Joe Daly of The Weeklings recently conducted an interview with MEGADETH bassist David Ellefson. A couple of excerpts from the chat follow below.
The Weeklings: Dave's [Mustaine, MEGADETH mainman] book didn't really feel like it pulled a lot of punches. Many of his observations, including those concerning you, were quite candid, especially in regard to some of your struggles. Did his book inform the way you approached your story [in your autobiography, "My Life With Deth"] at all?
Ellefson: Dave and I are two very different people, and it's interesting that two guys in the same band named "Dave" could be so different. [laughs] Yet you have the same aspirations, and I think that's kind of the beauty of the story of Dave and me — we come from very different backgrounds, very different upbringings; we met at the epicenter of heavy metal in Hollywood in 1983, both with the aspirations of starting the most kick-ass band on the planet, and the two different viewpoints that we both have, by and large, is the chemistry of MEGADETH. I've done things on my own and they're not MEGADETH and Dave did MEGADETH without me for a few years, while there was the thrust of MEGADETH behind that, I think we all agree that when harmony came back between me and Dave and we both got back on stage together, everybody relaxed and it was kind of like, "Yeah, this is the MEGADETH that we've been used to seeing and hearing all these years," you know?
The Weeklings: Was it difficult mining the memory banks for the details within these stories?
Ellefson: When you're going through drug and alcohol recovery, these revelations happen and the lights come on… those happened for me at a very young age — at age 25 — I was still a very young man, not yet fully matured as a man. I'm glad I got sober at such a young age because I was at least given the opportunity to have clarity because when you're in the haze of drugs and alcohol and you're young and not fully matured, you don't have the gift of clarity. I saw so many people wake up — if they even woke up at all — in the later years of their life and realize that they'd missed the best years of their life and the best years of their career. I think that, for me, that clarity that came at age 25 when I got clean allowed me, I'd like to think, to take a more mature look at my life as I wrote in the pages of my book.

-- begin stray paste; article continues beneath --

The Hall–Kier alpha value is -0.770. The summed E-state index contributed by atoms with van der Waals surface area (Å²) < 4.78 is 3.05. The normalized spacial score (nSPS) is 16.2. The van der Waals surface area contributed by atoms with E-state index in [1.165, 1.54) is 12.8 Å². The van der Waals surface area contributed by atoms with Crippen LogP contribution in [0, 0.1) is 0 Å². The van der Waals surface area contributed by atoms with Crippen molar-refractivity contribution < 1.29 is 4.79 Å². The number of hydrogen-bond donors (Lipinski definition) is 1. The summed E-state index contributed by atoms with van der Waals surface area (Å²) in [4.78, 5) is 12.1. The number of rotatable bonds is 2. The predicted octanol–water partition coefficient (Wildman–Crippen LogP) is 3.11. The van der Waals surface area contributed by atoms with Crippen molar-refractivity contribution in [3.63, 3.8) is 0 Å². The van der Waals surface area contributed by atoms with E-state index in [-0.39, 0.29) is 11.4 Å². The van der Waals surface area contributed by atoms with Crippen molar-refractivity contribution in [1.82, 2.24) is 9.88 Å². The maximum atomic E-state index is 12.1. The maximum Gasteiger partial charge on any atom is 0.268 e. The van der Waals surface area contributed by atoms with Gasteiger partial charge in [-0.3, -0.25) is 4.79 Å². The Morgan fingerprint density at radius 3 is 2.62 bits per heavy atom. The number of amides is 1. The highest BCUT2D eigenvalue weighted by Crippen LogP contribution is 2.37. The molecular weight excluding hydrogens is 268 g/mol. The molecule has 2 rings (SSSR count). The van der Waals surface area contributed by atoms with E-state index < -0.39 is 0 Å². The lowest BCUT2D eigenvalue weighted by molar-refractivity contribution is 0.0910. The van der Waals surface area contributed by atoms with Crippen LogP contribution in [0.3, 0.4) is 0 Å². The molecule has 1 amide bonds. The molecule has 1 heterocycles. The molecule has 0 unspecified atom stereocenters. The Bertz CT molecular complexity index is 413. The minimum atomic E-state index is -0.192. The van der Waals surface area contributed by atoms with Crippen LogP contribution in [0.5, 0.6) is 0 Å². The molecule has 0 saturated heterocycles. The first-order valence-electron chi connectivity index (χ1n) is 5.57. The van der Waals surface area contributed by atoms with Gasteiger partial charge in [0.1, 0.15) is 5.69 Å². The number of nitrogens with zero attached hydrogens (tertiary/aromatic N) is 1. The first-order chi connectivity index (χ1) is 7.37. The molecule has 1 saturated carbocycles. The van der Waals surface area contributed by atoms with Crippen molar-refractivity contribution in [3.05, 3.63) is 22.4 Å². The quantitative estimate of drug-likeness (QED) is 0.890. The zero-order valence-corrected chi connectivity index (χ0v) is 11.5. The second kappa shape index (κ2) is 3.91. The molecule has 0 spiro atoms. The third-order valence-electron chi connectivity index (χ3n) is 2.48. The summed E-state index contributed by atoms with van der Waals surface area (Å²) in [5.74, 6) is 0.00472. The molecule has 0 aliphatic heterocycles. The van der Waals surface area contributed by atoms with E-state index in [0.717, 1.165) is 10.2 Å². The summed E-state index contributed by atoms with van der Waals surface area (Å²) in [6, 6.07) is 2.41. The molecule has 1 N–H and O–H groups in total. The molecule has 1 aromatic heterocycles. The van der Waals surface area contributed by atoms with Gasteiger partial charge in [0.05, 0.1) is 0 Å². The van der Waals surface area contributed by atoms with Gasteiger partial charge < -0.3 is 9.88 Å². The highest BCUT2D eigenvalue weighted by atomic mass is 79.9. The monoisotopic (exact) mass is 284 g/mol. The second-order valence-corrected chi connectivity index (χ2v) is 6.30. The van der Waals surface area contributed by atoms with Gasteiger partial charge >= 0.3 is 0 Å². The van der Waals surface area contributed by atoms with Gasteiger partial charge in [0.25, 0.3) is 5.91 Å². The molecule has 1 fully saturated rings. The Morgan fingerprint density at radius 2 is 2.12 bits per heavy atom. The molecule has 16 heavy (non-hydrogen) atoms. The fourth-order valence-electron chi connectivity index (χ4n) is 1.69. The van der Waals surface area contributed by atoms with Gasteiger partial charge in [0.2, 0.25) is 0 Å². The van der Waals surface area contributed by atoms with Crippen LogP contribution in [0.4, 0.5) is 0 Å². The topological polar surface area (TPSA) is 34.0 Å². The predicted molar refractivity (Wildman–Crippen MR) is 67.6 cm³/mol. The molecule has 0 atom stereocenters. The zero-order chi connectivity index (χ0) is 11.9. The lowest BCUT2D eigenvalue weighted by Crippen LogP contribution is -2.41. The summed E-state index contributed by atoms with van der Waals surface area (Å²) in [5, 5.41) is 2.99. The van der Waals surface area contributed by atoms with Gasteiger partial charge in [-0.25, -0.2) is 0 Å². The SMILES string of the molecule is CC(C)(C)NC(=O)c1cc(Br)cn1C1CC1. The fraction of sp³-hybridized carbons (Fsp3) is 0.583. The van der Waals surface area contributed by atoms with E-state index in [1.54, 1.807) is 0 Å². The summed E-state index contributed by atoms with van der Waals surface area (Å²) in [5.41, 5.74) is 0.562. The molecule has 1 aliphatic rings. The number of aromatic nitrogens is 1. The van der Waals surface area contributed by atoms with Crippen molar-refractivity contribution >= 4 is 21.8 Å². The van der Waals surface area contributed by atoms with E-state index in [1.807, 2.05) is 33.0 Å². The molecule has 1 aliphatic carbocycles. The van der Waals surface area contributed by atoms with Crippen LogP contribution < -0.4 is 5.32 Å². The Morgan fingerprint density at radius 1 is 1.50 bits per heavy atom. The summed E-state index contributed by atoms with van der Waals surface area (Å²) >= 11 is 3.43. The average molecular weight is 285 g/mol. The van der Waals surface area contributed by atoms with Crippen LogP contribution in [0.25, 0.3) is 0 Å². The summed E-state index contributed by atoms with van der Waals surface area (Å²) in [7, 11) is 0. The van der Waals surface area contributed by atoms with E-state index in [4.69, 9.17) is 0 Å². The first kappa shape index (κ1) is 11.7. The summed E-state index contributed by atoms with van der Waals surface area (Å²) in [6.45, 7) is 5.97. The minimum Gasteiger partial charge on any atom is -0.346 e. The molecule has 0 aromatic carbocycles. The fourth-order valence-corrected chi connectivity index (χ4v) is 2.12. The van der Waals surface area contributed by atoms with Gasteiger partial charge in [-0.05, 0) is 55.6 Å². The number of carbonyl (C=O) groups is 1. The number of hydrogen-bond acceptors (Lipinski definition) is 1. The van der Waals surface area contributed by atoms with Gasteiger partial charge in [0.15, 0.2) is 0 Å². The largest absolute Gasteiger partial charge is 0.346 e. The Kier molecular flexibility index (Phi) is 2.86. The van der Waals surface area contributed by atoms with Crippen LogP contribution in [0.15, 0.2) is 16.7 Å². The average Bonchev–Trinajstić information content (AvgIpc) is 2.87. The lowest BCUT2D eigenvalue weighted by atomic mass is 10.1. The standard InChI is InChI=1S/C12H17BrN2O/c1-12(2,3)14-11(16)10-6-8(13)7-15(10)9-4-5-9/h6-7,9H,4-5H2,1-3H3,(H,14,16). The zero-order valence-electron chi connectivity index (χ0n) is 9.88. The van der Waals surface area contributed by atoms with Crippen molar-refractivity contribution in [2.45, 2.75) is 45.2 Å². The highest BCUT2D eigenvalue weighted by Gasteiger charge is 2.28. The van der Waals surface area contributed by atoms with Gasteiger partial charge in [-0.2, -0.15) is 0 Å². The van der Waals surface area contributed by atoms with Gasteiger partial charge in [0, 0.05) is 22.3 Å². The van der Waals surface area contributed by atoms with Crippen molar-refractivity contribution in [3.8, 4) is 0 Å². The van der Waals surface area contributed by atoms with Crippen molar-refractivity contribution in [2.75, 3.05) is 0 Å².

The Weeklings: MEGADETH also released a new album this year — "Super Collider". Where do you see this fitting in with your overall catalog?
Ellefson: New records are always interesting for MEGADETH because probably 50% of the fan base would love to just hit repeat on "Rust In Peace" — that's the soundtrack to their lives and if that's all we ever did, they could die and go to heaven, you know? But there's the other half of the fan base who came into the MEGADETH fold at various points along the way, maybe with "Countdown To Extinction", which was a more song-oriented and melodic record. Same with "Youthanasia", same with "Cryptic Writings". Some of our younger fans got introduced to MEGADETH when the thrash metal movement became really popular again in the mid-00s, led largely by the next wave of bands like KILLSWITCH ENGAGE, LAMB OF GOD and those kind of bands. But making a MEGADETH record now, we realize we're not a one-trick pony and while we can write "Holy Wars" or "Hangar 18", there's also a tendency to write "Symphony Of Destruction" and those kinds of songs. So a new MEGADETH album like "Super Collider" is going to have a title track like "Super Collider", which is a very melodic, very mainstream kind of rock song, yet also have things like "Built For War", "Kingmaker" and other songs that have very much the traditional MEGADETH thrash elements in them.
The Weeklings: If you could script the next ten for MEGADETH, how would they look?
Ellefson: To some degree I don't think they'd look too different from what we're doing right now. I think that for us, more than anything, going into new countries to play our songs is one of the greatest thrills, because we've been to a lot of places and it's easy to go, "Yeah, been there, done that," but when you open the door to a new country, it's such a thrill to know that there's still uncharted territory here on Planet Earth, where they are so thrilled and so grateful that you made the effort to get to their country and play, and that, to me, is the real connection of heavy metal.
Read the entire interview at The Weeklings.